Mathematics and Statistics
The International Foundation Year in Mathematics and Statistics provides a route to a number of undergraduate degrees in the distinguished Department of Mathematics and Statistics at Lancaster University. Degree options include Mathematics, Statistics, Mathematics and Philosophy, Environmental Mathematics and Financial Mathematics.
What will I study?
During Foundation Year, you will study a combination of core modules, including English Language and university study skills, and subject specific modules.
English and Skills for University Study (ESUS 1, 2 & 3)
You will develop your English communication skills and learn a range of study skills, including writing and reading strategies, presentation and seminar participation, organisation of time and materials, meeting deadlines and responding to feedback.
When you have completed these modules you will be able to take notes and write essays in English. You should also have the confidence to five presentations, answer follow-up questions and contribute to seminar discussions.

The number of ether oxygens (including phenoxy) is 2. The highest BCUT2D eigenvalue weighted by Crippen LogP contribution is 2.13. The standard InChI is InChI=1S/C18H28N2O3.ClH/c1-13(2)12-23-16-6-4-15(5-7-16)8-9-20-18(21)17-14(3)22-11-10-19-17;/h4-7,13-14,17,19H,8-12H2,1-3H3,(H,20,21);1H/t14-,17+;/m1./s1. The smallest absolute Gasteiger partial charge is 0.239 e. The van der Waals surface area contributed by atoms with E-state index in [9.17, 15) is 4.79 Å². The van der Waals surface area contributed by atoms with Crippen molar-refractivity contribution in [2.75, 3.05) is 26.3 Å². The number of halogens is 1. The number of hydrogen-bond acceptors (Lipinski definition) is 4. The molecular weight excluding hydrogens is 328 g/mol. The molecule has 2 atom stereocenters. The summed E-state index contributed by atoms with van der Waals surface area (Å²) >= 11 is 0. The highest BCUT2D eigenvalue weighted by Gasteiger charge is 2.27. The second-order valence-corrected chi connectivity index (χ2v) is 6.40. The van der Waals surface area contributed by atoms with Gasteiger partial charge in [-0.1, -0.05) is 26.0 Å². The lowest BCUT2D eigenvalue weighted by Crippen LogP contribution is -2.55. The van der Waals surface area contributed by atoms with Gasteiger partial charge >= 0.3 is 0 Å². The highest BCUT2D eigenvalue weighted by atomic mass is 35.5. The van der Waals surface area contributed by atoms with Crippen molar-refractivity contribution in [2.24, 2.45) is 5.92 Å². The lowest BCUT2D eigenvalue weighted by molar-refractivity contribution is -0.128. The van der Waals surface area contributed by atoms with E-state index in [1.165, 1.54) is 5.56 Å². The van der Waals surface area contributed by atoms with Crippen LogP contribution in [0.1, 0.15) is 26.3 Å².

Project and Research Skills
You will complete a self-study project on a topic that you will take, in consultation with your tutor, from the academic discipline that you will subsequently study at degree level. This is completed over two terms.
Subject specific modules
Pure Mathematics 1
This module discusses set theory, geometry and topics leading up to introductory calculus.
Pure Mathematics 2
This covers further methods of calculus, numerical methods and applications of calculus.
Pure Mathematics 3
You will learn about mathematical induction as well as topics in number theory, graph theory and group theory.
Applied Mathematics 1
Here you will learn about the mechanics of point masses. This includes Newton’s Laws of Motion, and an understanding of momentum and energy conservation. You will also learn about the mathematics of vectors and apply this to the motion of projectiles and the statics of simple rigid bodies.
Applied Mathematics 2
Here you will study variable acceleration and objects modelled as rigid bodies.
This is about extracting information from data. We look at descriptive statistics and then study probability and probability distributions. We study correlation, how to tell whether two sets of data are related to each other, and hypothesis testing.